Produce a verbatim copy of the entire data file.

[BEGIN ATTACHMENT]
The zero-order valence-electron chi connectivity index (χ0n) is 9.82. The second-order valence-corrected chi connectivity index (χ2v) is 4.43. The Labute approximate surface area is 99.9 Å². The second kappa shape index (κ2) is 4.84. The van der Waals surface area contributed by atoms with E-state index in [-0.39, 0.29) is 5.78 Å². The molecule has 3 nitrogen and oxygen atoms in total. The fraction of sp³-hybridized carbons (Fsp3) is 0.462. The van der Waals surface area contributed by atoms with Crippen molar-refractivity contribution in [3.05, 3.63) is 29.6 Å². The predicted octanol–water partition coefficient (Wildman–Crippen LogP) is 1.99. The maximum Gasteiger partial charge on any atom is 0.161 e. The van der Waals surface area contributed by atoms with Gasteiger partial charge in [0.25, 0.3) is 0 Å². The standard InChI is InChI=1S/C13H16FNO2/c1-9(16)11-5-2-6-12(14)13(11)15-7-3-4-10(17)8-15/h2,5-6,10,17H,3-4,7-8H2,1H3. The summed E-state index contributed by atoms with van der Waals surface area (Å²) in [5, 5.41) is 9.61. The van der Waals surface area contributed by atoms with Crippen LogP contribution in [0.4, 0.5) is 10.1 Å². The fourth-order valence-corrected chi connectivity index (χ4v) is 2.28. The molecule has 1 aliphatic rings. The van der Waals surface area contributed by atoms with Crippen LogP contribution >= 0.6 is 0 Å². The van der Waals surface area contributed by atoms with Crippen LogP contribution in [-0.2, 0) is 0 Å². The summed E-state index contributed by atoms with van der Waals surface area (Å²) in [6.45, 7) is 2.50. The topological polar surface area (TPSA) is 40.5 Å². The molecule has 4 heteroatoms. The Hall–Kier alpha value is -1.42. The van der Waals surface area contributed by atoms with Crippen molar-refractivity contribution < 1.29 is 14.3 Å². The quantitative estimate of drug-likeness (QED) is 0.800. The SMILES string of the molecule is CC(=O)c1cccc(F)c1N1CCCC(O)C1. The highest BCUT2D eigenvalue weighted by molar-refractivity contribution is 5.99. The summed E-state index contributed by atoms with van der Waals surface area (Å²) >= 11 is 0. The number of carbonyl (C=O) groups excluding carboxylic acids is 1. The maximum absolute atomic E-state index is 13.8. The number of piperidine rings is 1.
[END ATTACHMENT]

The zero-order valence-electron chi connectivity index (χ0n) is 9.82. The second-order valence-corrected chi connectivity index (χ2v) is 4.43. The Labute approximate surface area is 99.9 Å². The second kappa shape index (κ2) is 4.84. The van der Waals surface area contributed by atoms with E-state index in [-0.39, 0.29) is 5.78 Å². The molecule has 3 nitrogen and oxygen atoms in total. The fraction of sp³-hybridized carbons (Fsp3) is 0.462. The van der Waals surface area contributed by atoms with Crippen molar-refractivity contribution in [3.05, 3.63) is 29.6 Å². The predicted octanol–water partition coefficient (Wildman–Crippen LogP) is 1.99. The maximum Gasteiger partial charge on any atom is 0.161 e. The van der Waals surface area contributed by atoms with Gasteiger partial charge in [0.25, 0.3) is 0 Å². The standard InChI is InChI=1S/C13H16FNO2/c1-9(16)11-5-2-6-12(14)13(11)15-7-3-4-10(17)8-15/h2,5-6,10,17H,3-4,7-8H2,1H3. The summed E-state index contributed by atoms with van der Waals surface area (Å²) in [5, 5.41) is 9.61. The van der Waals surface area contributed by atoms with Crippen LogP contribution in [0.4, 0.5) is 10.1 Å². The fourth-order valence-corrected chi connectivity index (χ4v) is 2.28. The molecule has 1 aliphatic rings. The van der Waals surface area contributed by atoms with Crippen LogP contribution >= 0.6 is 0 Å². The van der Waals surface area contributed by atoms with Crippen LogP contribution in [-0.2, 0) is 0 Å². The summed E-state index contributed by atoms with van der Waals surface area (Å²) in [6.45, 7) is 2.50. The topological polar surface area (TPSA) is 40.5 Å². The molecule has 4 heteroatoms. The Hall–Kier alpha value is -1.42. The van der Waals surface area contributed by atoms with Crippen molar-refractivity contribution < 1.29 is 14.3 Å². The quantitative estimate of drug-likeness (QED) is 0.800. The SMILES string of the molecule is CC(=O)c1cccc(F)c1N1CCCC(O)C1. The highest BCUT2D eigenvalue weighted by molar-refractivity contribution is 5.99. The summed E-state index contributed by atoms with van der Waals surface area (Å²) >= 11 is 0. The number of carbonyl (C=O) groups excluding carboxylic acids is 1. The maximum absolute atomic E-state index is 13.8. The number of piperidine rings is 1.